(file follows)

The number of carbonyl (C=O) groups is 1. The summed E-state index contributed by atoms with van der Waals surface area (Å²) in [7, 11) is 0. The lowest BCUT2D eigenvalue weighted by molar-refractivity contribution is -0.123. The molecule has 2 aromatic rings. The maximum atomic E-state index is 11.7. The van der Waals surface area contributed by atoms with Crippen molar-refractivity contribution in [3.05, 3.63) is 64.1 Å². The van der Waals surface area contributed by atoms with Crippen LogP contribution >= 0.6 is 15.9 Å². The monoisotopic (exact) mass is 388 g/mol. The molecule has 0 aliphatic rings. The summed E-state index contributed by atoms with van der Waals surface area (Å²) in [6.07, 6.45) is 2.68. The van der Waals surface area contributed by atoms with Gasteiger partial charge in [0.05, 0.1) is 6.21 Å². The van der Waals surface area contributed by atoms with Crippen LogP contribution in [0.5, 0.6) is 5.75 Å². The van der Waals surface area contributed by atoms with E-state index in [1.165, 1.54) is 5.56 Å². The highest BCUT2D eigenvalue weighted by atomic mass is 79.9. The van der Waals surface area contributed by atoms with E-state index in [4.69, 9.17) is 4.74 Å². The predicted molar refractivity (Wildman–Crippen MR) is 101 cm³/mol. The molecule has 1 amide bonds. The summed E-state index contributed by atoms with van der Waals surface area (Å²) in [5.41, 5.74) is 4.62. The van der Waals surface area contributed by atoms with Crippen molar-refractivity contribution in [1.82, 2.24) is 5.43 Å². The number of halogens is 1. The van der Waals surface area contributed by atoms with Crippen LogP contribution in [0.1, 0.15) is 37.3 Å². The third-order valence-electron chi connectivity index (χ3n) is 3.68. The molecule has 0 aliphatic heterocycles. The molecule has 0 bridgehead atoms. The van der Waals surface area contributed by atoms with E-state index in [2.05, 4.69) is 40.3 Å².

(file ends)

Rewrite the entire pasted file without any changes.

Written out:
The number of carbonyl (C=O) groups is 1. The summed E-state index contributed by atoms with van der Waals surface area (Å²) in [7, 11) is 0. The lowest BCUT2D eigenvalue weighted by molar-refractivity contribution is -0.123. The molecule has 2 aromatic rings. The maximum atomic E-state index is 11.7. The van der Waals surface area contributed by atoms with Crippen molar-refractivity contribution in [3.05, 3.63) is 64.1 Å². The van der Waals surface area contributed by atoms with Crippen LogP contribution >= 0.6 is 15.9 Å². The monoisotopic (exact) mass is 388 g/mol. The molecule has 0 aliphatic rings. The summed E-state index contributed by atoms with van der Waals surface area (Å²) in [6.07, 6.45) is 2.68. The van der Waals surface area contributed by atoms with Gasteiger partial charge in [0.05, 0.1) is 6.21 Å². The van der Waals surface area contributed by atoms with Crippen LogP contribution in [0.5, 0.6) is 5.75 Å². The van der Waals surface area contributed by atoms with E-state index in [1.165, 1.54) is 5.56 Å². The highest BCUT2D eigenvalue weighted by atomic mass is 79.9. The van der Waals surface area contributed by atoms with E-state index in [4.69, 9.17) is 4.74 Å². The predicted molar refractivity (Wildman–Crippen MR) is 101 cm³/mol. The molecule has 1 amide bonds. The summed E-state index contributed by atoms with van der Waals surface area (Å²) in [5.41, 5.74) is 4.62. The van der Waals surface area contributed by atoms with Crippen molar-refractivity contribution in [1.82, 2.24) is 5.43 Å². The number of halogens is 1. The van der Waals surface area contributed by atoms with Crippen LogP contribution in [0.1, 0.15) is 37.3 Å². The third-order valence-electron chi connectivity index (χ3n) is 3.68. The molecule has 0 aliphatic heterocycles. The molecule has 0 bridgehead atoms. The van der Waals surface area contributed by atoms with E-state index in [2.05, 4.69) is 40.3 Å².